Hyperhomocysteinemia in Alzheimer dementia patients and cognitive decline after 6 months follow-up period.Acta Neurol Taiwan. 2010 Sep; 19(3):168-77.AN
White matter hyperintensities (WMHs) on magnetic resonance imaging (MRI) are commonly found in Alzheimer's disease (AD) and may contribute to cognitive impairment. Plasma total homocysteine (tHcy) had also been linked with cognitive decline in AD. We examined the relationship among change of cognition, tHcy level, and WMHs on MRI in AD patients with a follow-up periods of 6 months.
AD patients with normal creatinine level and initial clinical dementia rating (CDR) of 1 to 2 were enrolled. tHcy and biochemistry tests related to cerebral vascular risk factors were collected. WMHs were measured on MRI fluid attenuated inverse recovery sequence and classified into deep white matter hyperintensities (DWMHs) and periventricular white matter hyperintensities (PWMHs) by visual rating scale. Neuropsychological tests including cognitive ability screening instrument (CASI), mini-mental state examination (MMSE) converted from CASI scores and CDR were collected twice during the follow- up period of 6 months.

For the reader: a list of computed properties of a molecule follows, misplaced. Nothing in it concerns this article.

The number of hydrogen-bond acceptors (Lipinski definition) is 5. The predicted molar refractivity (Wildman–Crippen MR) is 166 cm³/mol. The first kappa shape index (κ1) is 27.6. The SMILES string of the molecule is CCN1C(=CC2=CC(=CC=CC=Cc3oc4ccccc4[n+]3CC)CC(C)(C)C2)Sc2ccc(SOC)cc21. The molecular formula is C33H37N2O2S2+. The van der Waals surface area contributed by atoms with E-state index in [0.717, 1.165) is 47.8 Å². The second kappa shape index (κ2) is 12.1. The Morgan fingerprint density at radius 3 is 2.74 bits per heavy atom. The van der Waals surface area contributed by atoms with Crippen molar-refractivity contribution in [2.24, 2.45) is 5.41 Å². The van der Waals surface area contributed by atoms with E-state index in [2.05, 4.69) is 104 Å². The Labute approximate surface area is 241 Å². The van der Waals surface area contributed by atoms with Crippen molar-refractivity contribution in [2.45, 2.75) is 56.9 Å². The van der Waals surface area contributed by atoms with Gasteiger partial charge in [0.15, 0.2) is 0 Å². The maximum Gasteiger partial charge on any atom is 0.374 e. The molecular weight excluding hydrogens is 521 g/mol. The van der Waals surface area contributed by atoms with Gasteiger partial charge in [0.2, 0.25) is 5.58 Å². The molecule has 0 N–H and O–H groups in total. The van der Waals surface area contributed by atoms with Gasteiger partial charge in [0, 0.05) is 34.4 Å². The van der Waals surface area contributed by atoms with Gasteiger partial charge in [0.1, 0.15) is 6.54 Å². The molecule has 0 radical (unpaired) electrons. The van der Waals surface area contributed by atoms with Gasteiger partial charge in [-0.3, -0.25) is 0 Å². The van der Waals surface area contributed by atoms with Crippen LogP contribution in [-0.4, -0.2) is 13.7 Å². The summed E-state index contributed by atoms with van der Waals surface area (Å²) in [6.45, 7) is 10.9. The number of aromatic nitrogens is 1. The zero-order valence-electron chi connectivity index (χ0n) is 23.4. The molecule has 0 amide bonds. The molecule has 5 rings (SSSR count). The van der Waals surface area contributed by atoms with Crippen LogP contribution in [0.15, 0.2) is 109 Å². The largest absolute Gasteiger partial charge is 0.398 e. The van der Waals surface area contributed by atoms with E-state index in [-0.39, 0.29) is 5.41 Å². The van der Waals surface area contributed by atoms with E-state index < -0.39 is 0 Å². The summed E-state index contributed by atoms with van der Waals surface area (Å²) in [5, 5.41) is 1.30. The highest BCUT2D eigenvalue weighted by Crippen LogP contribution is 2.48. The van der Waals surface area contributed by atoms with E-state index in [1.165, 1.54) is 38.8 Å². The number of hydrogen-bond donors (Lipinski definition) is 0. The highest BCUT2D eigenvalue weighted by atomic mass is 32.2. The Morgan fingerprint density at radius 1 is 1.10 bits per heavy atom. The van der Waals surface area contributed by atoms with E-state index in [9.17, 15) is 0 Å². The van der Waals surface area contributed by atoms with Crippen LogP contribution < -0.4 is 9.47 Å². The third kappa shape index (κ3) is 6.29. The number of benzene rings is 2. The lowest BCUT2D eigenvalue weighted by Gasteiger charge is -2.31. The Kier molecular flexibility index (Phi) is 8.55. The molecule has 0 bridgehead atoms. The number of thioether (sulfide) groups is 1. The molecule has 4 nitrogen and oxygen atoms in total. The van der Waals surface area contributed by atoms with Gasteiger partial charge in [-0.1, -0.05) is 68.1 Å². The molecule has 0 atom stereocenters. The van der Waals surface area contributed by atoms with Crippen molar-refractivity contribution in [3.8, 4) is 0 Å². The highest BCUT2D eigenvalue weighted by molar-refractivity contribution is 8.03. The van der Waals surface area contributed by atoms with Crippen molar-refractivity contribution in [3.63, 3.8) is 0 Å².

Ninety-two AD patients, 30 men and 62 women completed the study while the tHcy level was not significantly different between AD and age matched controls. tHcy level showed no correlation with CASI or MMSE score, at either the first or second examination. tHcy showed positive correlation with decline of CASI total score and abstract thinking (both p<0.01) but not in MMSE decline. There was no significant correlation between neuropsychiatric assessment and WMHs, but the decline of abstract thinking score was related to frontal PWMHs (R square=0.237, p=0.007).
tHcy might be associated with rapid cognitive decline in AD after a 6-month follow-up period and the effect might not be directly through WMHs. tHcy level correlated with greater WMHs in the trigone area although greater lesion load by MRI was in the occipital lobe.